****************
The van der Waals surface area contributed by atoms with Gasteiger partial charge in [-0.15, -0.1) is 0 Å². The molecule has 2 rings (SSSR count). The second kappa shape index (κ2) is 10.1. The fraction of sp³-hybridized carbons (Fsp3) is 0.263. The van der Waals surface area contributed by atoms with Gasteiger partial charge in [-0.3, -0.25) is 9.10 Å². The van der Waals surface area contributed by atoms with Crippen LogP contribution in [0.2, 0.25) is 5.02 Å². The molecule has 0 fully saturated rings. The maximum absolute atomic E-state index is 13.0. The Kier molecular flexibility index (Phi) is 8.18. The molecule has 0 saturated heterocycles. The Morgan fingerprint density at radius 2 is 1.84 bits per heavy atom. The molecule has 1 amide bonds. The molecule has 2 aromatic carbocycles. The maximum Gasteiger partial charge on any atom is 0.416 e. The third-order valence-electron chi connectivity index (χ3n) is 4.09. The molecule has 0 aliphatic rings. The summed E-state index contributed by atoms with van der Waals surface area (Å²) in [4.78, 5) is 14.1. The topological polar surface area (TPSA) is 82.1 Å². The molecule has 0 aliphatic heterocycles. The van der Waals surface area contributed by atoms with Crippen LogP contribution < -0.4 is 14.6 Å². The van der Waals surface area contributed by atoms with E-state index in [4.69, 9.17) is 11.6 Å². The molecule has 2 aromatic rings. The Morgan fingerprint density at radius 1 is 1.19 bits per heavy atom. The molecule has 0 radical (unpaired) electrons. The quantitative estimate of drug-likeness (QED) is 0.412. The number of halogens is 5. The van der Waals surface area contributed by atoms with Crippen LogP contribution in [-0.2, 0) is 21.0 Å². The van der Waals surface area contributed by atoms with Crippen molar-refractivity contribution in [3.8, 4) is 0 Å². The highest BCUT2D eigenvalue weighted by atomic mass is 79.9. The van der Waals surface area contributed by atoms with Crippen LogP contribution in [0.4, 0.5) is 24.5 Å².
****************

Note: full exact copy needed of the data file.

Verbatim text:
The van der Waals surface area contributed by atoms with Gasteiger partial charge in [-0.15, -0.1) is 0 Å². The molecule has 2 rings (SSSR count). The second kappa shape index (κ2) is 10.1. The fraction of sp³-hybridized carbons (Fsp3) is 0.263. The van der Waals surface area contributed by atoms with Gasteiger partial charge in [-0.3, -0.25) is 9.10 Å². The van der Waals surface area contributed by atoms with Crippen LogP contribution in [0.2, 0.25) is 5.02 Å². The molecule has 0 fully saturated rings. The maximum absolute atomic E-state index is 13.0. The Kier molecular flexibility index (Phi) is 8.18. The molecule has 0 saturated heterocycles. The Morgan fingerprint density at radius 2 is 1.84 bits per heavy atom. The molecule has 1 amide bonds. The molecule has 2 aromatic carbocycles. The maximum Gasteiger partial charge on any atom is 0.416 e. The third-order valence-electron chi connectivity index (χ3n) is 4.09. The molecule has 0 aliphatic rings. The summed E-state index contributed by atoms with van der Waals surface area (Å²) in [4.78, 5) is 14.1. The topological polar surface area (TPSA) is 82.1 Å². The molecule has 0 aliphatic heterocycles. The van der Waals surface area contributed by atoms with Crippen LogP contribution < -0.4 is 14.6 Å². The van der Waals surface area contributed by atoms with E-state index in [4.69, 9.17) is 11.6 Å². The molecule has 2 aromatic rings. The Morgan fingerprint density at radius 1 is 1.19 bits per heavy atom. The molecule has 0 radical (unpaired) electrons. The quantitative estimate of drug-likeness (QED) is 0.412. The number of halogens is 5. The van der Waals surface area contributed by atoms with Crippen LogP contribution in [-0.2, 0) is 21.0 Å². The van der Waals surface area contributed by atoms with Crippen molar-refractivity contribution in [3.8, 4) is 0 Å². The highest BCUT2D eigenvalue weighted by atomic mass is 79.9. The van der Waals surface area contributed by atoms with Crippen LogP contribution in [0.4, 0.5) is 24.5 Å².